it's important that we not forget that we have some great challenges 
here. How are we going to get into the next century with a country where 
everybody still has a chance to make it? And how are we going to deal 
with all this diversity in ways that bring us together instead of tear 
us apart? And how are we going to learn enough as citizens to make good 
decisions about those issues that don't fit very well into the screaming 
and the clamoring, cutting us up in little pieces and making our blood 
boil in- 

[[Page 362]]

stead of our hearts open and our heads clear? NPR can play a role in all 
that, for 29 cents a person a year. It's a good deal.
    I'm glad that one of the many fights we're going to be waging this 
year for ordinary Americans is the fight to preserve National Public 
    Hillary and I are deeply honored to have every single one of you 
here tonight, honored by the generosity, especially, of our performers 
who came here, who have been so gifted and who have shared their gifts 
with us tonight. We thank you for doing it, and mostly we thank you for 
the purpose for which you have done it. We thank you for caring about 
your fellow Americans, who really need this great institution to be here 
25 years from now celebrating the 50th anniversary of National Public 
Radio. Let that be our dedication on this wonderful night.
    God bless you, and thank you.

Note: The President spoke at 9:05 p.m. in the East Room at the White 
House. In his remarks, he referred to Carl Kasell, newscaster, NPR News. 
This item was not received in time for publication in the appropriate 

[Weekly Compilation of Presidential Documents]

[Page 362-363]
Monday, March 13, 1995
Volume 31--Number 10
Pages 361-394
Week Ending Friday, March 10, 1995
The President's Radio Address

March 4, 1995

    Good morning. I always like to hear from young people across our 
country. After all, they're at the heart of our efforts to build America 
up, to face the demands and the challenges of the 21st century. The 
responsibility of my generation is to leave those young people a better 
world and to make sure that they're prepared to succeed in that world.
    I was especially touched by a letter I recently received from a 15-
year-old girl named Melissa, who lives in a small town in the Midwest. 
Even though she's only 15 and she lives in America's Heartland, she's a 
recovering drug addict. She's been drug-free for 2 years now, but she 
still sees other children going down the road to drug abuse, and she's 
very worried.
    This is what she wrote to me: ``It seems there's just not enough 
help, and when there is help, there's not enough money to do what needs 
to be done. Let's help this problem so it's not so big for the next 
generation.'' We ought to listen to Melissa. From our smallest towns to 
our biggest cities, millions of our children face the temptation of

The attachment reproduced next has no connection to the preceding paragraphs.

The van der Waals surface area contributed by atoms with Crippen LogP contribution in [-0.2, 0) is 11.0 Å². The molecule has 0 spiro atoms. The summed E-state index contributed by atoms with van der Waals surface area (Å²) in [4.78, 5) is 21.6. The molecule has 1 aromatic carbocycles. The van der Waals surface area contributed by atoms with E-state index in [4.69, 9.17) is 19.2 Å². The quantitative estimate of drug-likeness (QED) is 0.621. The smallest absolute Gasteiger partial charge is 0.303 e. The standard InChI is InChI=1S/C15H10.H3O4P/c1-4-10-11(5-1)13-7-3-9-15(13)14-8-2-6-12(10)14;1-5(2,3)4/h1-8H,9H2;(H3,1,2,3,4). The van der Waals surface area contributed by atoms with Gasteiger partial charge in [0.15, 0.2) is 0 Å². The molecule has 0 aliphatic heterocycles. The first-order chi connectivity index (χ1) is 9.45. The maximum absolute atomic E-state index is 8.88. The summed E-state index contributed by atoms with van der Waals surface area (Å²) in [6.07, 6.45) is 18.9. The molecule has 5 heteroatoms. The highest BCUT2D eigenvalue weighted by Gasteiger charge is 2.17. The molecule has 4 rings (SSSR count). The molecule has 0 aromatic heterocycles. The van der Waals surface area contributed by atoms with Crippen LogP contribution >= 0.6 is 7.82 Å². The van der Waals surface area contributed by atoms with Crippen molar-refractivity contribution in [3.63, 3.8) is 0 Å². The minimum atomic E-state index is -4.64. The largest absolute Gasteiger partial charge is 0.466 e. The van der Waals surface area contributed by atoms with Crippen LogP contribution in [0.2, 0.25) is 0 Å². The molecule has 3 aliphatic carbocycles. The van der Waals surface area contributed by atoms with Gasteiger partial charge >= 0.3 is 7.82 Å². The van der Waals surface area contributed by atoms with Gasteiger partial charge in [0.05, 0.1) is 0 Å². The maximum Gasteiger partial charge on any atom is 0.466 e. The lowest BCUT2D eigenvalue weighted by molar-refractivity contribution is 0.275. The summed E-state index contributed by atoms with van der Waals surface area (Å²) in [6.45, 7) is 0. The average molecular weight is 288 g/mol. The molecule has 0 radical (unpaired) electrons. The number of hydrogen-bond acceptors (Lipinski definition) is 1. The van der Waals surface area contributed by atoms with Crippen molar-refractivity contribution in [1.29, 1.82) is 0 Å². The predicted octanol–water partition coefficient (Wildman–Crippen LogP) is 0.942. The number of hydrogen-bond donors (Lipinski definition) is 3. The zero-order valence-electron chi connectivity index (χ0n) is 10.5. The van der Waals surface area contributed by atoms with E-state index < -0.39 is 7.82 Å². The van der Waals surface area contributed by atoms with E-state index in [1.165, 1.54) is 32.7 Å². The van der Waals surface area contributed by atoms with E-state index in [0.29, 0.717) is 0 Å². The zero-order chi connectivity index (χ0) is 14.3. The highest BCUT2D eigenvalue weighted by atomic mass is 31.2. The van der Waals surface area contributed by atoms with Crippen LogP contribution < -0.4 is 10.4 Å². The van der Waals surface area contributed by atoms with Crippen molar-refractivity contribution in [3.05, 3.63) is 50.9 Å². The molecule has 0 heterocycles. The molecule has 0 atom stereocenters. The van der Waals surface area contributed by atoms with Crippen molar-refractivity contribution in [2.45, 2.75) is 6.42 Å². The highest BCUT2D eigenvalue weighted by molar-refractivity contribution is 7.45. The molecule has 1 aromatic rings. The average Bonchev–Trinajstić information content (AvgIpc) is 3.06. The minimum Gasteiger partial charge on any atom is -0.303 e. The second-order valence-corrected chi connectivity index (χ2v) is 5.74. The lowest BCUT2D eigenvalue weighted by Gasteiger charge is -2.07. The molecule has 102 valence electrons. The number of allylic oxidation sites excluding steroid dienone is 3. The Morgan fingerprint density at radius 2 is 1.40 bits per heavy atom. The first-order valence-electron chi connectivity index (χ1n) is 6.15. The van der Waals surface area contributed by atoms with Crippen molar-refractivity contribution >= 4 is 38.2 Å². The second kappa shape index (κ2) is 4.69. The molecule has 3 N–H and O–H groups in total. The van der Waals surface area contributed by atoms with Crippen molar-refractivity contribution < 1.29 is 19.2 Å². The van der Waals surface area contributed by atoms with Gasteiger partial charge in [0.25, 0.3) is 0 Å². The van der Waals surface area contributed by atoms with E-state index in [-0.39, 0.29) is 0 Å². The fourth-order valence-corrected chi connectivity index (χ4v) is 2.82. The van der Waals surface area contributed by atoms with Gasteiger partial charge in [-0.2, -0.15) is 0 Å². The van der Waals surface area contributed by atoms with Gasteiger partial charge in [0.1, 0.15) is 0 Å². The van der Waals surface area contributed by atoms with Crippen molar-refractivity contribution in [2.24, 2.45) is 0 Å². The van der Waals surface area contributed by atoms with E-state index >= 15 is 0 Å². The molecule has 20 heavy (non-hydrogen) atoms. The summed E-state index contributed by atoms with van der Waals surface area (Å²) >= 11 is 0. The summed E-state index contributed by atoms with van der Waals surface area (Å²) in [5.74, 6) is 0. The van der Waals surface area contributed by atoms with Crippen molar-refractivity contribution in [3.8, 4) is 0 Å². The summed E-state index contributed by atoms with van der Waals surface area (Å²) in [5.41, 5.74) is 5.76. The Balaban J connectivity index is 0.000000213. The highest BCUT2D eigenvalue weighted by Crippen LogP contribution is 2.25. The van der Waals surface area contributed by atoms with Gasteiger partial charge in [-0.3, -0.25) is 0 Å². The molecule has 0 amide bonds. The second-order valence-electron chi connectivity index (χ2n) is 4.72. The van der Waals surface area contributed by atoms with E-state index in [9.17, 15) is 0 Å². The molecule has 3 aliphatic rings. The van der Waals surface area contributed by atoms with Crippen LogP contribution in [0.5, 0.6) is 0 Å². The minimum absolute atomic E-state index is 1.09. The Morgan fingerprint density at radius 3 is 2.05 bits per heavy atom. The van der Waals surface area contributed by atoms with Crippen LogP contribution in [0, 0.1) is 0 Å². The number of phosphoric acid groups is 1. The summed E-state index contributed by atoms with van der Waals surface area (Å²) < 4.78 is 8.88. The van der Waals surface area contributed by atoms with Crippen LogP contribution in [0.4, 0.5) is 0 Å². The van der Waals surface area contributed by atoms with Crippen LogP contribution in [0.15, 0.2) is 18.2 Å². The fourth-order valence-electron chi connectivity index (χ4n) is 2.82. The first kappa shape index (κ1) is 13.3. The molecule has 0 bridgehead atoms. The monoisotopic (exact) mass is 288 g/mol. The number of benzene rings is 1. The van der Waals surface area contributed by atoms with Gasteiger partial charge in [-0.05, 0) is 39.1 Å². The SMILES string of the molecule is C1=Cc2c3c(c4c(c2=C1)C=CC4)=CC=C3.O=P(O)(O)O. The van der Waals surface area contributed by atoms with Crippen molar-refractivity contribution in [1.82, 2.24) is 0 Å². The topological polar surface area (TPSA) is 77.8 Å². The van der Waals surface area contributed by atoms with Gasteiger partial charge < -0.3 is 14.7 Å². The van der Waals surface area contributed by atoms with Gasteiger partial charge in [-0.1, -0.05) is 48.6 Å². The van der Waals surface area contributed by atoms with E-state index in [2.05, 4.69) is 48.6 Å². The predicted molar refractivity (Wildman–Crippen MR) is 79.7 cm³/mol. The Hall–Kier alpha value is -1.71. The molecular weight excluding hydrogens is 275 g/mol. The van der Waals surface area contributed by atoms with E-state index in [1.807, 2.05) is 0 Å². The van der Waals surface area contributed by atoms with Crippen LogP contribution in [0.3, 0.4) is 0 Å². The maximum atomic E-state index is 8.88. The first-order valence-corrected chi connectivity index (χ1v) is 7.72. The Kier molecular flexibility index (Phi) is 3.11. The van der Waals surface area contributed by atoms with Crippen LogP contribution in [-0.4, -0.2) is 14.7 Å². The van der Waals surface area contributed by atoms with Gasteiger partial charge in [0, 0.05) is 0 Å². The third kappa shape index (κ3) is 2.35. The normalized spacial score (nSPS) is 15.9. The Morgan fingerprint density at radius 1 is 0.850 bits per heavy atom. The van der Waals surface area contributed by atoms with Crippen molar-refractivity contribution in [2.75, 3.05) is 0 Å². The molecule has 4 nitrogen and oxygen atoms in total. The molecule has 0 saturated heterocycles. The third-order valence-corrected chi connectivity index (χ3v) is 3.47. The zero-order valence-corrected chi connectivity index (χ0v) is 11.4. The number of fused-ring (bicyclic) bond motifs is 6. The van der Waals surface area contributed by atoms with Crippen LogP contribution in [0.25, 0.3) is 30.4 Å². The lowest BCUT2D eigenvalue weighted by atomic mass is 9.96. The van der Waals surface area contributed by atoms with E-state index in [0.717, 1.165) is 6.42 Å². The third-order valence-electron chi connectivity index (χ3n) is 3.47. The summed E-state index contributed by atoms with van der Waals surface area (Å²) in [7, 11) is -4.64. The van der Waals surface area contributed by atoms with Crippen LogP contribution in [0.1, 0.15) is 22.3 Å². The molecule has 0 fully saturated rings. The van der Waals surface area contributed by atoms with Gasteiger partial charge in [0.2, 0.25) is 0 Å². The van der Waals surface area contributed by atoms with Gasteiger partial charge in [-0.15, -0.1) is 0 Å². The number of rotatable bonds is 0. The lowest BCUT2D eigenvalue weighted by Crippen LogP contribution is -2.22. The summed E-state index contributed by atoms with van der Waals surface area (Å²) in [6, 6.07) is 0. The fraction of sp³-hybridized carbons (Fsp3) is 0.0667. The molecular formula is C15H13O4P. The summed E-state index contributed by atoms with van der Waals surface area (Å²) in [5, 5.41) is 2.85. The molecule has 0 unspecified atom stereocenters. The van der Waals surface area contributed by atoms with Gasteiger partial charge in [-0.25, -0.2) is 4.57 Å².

illegal drugs every day in their schools. Surveys show that 
unfortunately more and more of our adolescents are using illegal drugs. 
Kids today are somehow not getting the message. They are beginning once 
again to think that it's all right to use drugs, that they're not really 
dangerous. But they're wrong. Too often, they're dead wrong.
    Now, think about what this means for our communities and for our 
country, for all the rest of us. Illegal drugs go hand in hand with 
violence. They foster fear. Schoolchildren stay home by the thousands 
every day because they are afraid. And in this kind of environment, even 
the best behaved young people have a tough time learning. That means our 
standards of education are being undermined by drugs and violence. And 
that hurts our ability as a nation to compete and win. So we all pay a 
    The first line of defense, of course, has to be in our communities, 
with our parents and teachers and our neighbors, other role models in 
law enforcement and the religious community, telling our young people in 
no uncertain terms that drugs and violence are wrong and helping them to 
stay away or to get off. I know that.
    But we here in Washington have a responsibility, too. All of you 
know there's a big debate going on in Washington now about what the role 
of the Government ought to be. The Republican contract says we should 
cut just about everything to pay for big tax cuts that go mostly to 
upper income people. Well, I think we should cut Government. We have. 
There are over 150,000 fewer people working here than there were when I 
took office. I think we ought to reduce the burden of unnecessary 
regulation, and we are.
    But I think we need a Government that's lean and not mean, one that 
offers opportunity and challenges people to be more responsible, one 
that's a partner in increasing opportunity, empowering people to make 
the most of their own lives and providing more security for our people. 
The fight against drugs and the fight for safe schools does all of that.

[[Page 363]]

    After all, leaders of both parties have seen this as a problem that 
can't be ignored in Washington. President Reagan and President Bush 
invested in initiatives for drug-free schools. And last year, working 
with Members of Congress of both parties, our administration expanded 
the Safe and Drug-free Schools Program to include violence prevention 
and security. We passed legislation that sends $482 million to the 
States, enough for efforts in over 90 percent of our school districts.
    Communities are using this money in a lot of different ways. They 
are using it to pay for police officers and metal detectors to keep our